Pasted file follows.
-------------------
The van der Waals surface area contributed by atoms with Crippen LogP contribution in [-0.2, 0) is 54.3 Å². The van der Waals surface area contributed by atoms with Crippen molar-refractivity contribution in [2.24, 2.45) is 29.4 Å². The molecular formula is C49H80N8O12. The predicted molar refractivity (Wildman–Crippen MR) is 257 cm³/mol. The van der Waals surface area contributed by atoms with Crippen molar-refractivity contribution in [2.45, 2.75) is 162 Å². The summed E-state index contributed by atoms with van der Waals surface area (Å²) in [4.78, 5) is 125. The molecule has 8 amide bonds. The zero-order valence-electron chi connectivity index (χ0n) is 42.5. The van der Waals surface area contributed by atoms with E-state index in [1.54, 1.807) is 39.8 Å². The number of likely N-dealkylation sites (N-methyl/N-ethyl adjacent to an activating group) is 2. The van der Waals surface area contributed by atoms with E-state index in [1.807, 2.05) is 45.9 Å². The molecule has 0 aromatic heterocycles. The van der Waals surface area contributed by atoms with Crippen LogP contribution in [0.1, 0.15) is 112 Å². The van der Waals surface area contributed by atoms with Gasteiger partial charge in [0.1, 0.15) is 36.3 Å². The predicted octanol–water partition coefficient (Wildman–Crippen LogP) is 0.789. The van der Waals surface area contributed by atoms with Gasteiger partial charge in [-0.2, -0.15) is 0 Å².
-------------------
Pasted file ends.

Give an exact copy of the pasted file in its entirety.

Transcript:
The van der Waals surface area contributed by atoms with Crippen LogP contribution in [-0.2, 0) is 54.3 Å². The van der Waals surface area contributed by atoms with Crippen molar-refractivity contribution in [2.24, 2.45) is 29.4 Å². The molecular formula is C49H80N8O12. The predicted molar refractivity (Wildman–Crippen MR) is 257 cm³/mol. The van der Waals surface area contributed by atoms with Crippen molar-refractivity contribution in [2.45, 2.75) is 162 Å². The summed E-state index contributed by atoms with van der Waals surface area (Å²) in [4.78, 5) is 125. The molecule has 8 amide bonds. The zero-order valence-electron chi connectivity index (χ0n) is 42.5. The van der Waals surface area contributed by atoms with E-state index in [1.54, 1.807) is 39.8 Å². The number of likely N-dealkylation sites (N-methyl/N-ethyl adjacent to an activating group) is 2. The van der Waals surface area contributed by atoms with E-state index in [1.807, 2.05) is 45.9 Å². The molecule has 0 aromatic heterocycles. The van der Waals surface area contributed by atoms with Crippen LogP contribution in [0.1, 0.15) is 112 Å². The van der Waals surface area contributed by atoms with Gasteiger partial charge in [0.1, 0.15) is 36.3 Å². The predicted octanol–water partition coefficient (Wildman–Crippen LogP) is 0.789. The van der Waals surface area contributed by atoms with Gasteiger partial charge in [-0.2, -0.15) is 0 Å².